India, like many other countries, is committed to eliminate industrial trans fats from food products in a phased manner. The country has already limited trans fat content in fats and oils to 5 per cent and committed to further reduce it to 3 per cent by 2021 and to 2 per cent by 2022, which is under process. However, the main hindrance in moving forward with the notification of the regulation and enforcement is opposition from businesses, mainly the bakery industry, due to the limited availability of cost-effective viable alternatives for trans fats.
VEGETABLE OILS AS AN ALTERNATIVE
According to a study by the Centre for Science and Environment, a simpler way is to change the oil and opt for better substitutes of vegetable oils like mustard oil, palm oil, coconut oil, etc which have lower trans fats potential. This is the reason why vegetable oils are considered as the best cooking oils for the heart.
The Centre for Disease Control and Prevention, US and American Heart Association also recommend use of monounsaturated fat (canola and olive oil) and polyunsaturated fat (soybean, corn and sunflower oil) in recipes that call for fat and advice reduced use of artificial trans fat intake. Similar suggestions are put forward in various other studies.
However, there is a need for more research and study in India about the benefits of appropriate vegetable oils and making consumers aware about the same, which is essential.
GENERATING CONSUMER DEMAND
The level of industrial trans fats used in Sweden decreased sharply in the 1990s. This was not driven by any legislation, but largely by consumer demand. Consumers in Sweden did not want industrial trans fats in their food. Therefore, consumption went down, and producers responded to the change in demand. Denmark, for example, found that 70 per cent of the products had substituted partially hydrogenated products with coconut and palm oil.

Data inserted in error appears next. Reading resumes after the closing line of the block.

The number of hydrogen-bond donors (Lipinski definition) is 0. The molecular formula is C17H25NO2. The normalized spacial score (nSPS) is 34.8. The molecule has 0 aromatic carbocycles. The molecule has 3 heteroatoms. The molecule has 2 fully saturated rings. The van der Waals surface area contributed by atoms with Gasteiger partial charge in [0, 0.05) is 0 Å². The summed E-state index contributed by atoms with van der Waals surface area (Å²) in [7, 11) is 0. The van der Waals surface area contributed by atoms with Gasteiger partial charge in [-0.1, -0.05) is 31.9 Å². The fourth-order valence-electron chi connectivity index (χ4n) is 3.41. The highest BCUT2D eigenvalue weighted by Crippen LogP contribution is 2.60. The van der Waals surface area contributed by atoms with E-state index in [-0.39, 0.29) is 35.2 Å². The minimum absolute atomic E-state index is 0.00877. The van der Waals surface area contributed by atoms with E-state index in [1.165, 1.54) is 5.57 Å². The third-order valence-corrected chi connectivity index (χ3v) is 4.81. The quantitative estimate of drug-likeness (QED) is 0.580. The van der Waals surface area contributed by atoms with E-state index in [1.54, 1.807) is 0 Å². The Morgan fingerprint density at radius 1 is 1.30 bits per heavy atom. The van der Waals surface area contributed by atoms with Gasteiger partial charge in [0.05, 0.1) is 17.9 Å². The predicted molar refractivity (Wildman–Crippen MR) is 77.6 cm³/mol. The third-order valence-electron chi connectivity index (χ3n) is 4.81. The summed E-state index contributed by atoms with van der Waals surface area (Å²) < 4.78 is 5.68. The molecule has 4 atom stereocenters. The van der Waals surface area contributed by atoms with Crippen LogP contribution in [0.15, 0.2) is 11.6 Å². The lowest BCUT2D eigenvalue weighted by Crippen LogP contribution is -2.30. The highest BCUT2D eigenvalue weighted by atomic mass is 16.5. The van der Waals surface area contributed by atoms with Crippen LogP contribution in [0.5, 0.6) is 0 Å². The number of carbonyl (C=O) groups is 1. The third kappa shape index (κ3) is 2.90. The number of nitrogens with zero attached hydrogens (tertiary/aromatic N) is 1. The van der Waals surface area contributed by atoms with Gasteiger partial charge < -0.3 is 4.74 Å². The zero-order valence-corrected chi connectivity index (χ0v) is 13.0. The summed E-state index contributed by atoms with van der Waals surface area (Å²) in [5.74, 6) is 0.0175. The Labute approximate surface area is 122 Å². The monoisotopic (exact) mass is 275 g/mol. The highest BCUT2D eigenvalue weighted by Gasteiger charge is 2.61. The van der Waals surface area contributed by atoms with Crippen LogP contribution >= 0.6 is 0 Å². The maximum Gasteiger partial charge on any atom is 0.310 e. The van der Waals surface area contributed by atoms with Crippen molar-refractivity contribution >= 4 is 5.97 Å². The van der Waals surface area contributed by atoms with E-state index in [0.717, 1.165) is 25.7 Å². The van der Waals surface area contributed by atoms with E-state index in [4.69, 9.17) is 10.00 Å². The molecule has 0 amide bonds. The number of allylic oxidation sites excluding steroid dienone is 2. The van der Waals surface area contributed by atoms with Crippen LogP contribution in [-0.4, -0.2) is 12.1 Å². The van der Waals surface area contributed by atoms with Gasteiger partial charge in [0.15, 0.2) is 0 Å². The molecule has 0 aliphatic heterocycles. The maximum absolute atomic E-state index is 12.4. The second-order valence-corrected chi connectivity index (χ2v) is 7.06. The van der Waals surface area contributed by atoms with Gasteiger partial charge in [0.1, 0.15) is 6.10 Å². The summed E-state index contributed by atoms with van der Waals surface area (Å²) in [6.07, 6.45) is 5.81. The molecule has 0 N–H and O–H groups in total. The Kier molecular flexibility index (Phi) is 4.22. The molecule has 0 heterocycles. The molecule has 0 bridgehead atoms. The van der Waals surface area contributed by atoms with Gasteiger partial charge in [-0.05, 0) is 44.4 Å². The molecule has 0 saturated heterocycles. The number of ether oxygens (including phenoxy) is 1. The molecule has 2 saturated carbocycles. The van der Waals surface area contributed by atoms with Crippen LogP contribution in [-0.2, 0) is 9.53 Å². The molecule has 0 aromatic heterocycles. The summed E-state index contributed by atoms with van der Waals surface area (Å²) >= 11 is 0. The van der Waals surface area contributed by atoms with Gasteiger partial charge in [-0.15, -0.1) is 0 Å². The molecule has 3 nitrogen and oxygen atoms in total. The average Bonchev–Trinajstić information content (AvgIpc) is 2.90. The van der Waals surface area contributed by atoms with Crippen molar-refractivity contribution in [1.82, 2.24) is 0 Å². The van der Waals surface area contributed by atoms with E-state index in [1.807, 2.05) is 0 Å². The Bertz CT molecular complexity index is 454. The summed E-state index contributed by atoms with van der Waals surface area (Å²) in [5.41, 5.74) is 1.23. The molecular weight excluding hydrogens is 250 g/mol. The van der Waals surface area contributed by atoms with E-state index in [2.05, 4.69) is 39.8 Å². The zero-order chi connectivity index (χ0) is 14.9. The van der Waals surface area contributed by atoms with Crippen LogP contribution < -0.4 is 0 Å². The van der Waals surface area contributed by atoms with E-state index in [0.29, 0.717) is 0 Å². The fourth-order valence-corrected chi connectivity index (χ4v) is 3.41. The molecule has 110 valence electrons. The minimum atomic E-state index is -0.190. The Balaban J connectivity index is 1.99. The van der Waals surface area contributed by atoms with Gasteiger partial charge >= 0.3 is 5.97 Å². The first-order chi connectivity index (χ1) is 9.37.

According to Food Safety and Standards Authority of India (FSSAI) data, of the 225 lakh tons of the oil that the country consumes, 40 per cent is consumed by restaurants, mega kitchens and the processed food industry. The 30 per cent that gets discarded as used cooking oil is sold at a cheaper rate mostly to street vendors and small restaurants. Some surveys of street food in India have also found that 25 per cent of snack foods had levels of trans fats exceeding the legal limit set by most other countries. Popular deep fried sweets and snacks like samosas, gulab jamuns, jalebis that are prepared with PHVOs are reported to contain up to 50 per cent of trans fats. Hence, massive consumer awareness drives and generating consumer demand is the need of the time in India.
Studies have shown that by reducing trans fats from oil, governments have saved millions in healthcare costs annually. Even more, as a nation, by adopting heart-healthy trans fat free oil, India can significantly bring down premature deaths, which is one of the goals of the United Nations Sustainable Development Goals, to which India is committed. Let us work together in achieving this target and thus saving millions of lives.
George Cherian is director, CUTS International and Simi T.B. is a policy analyst. Both work in CUTS International.